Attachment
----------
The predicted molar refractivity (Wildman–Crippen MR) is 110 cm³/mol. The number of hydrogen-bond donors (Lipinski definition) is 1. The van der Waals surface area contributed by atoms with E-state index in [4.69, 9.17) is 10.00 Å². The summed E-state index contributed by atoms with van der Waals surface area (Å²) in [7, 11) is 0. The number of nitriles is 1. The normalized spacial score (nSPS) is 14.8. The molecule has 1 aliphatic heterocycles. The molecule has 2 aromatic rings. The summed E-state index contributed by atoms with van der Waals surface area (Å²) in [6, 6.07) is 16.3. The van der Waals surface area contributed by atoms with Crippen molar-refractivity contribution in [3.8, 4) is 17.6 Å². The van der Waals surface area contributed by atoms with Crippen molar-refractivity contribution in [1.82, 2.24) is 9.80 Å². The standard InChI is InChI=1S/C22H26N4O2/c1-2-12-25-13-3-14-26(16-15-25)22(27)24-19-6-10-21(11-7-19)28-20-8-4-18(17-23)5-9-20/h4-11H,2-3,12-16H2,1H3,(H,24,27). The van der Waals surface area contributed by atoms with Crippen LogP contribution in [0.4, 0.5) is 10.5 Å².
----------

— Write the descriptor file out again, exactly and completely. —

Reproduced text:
The predicted molar refractivity (Wildman–Crippen MR) is 110 cm³/mol. The number of hydrogen-bond donors (Lipinski definition) is 1. The van der Waals surface area contributed by atoms with E-state index in [4.69, 9.17) is 10.00 Å². The summed E-state index contributed by atoms with van der Waals surface area (Å²) in [7, 11) is 0. The number of nitriles is 1. The normalized spacial score (nSPS) is 14.8. The molecule has 1 aliphatic heterocycles. The molecule has 2 aromatic rings. The summed E-state index contributed by atoms with van der Waals surface area (Å²) in [6, 6.07) is 16.3. The van der Waals surface area contributed by atoms with Crippen molar-refractivity contribution in [3.8, 4) is 17.6 Å². The van der Waals surface area contributed by atoms with Crippen molar-refractivity contribution in [1.82, 2.24) is 9.80 Å². The standard InChI is InChI=1S/C22H26N4O2/c1-2-12-25-13-3-14-26(16-15-25)22(27)24-19-6-10-21(11-7-19)28-20-8-4-18(17-23)5-9-20/h4-11H,2-3,12-16H2,1H3,(H,24,27). The van der Waals surface area contributed by atoms with Crippen LogP contribution in [0.4, 0.5) is 10.5 Å².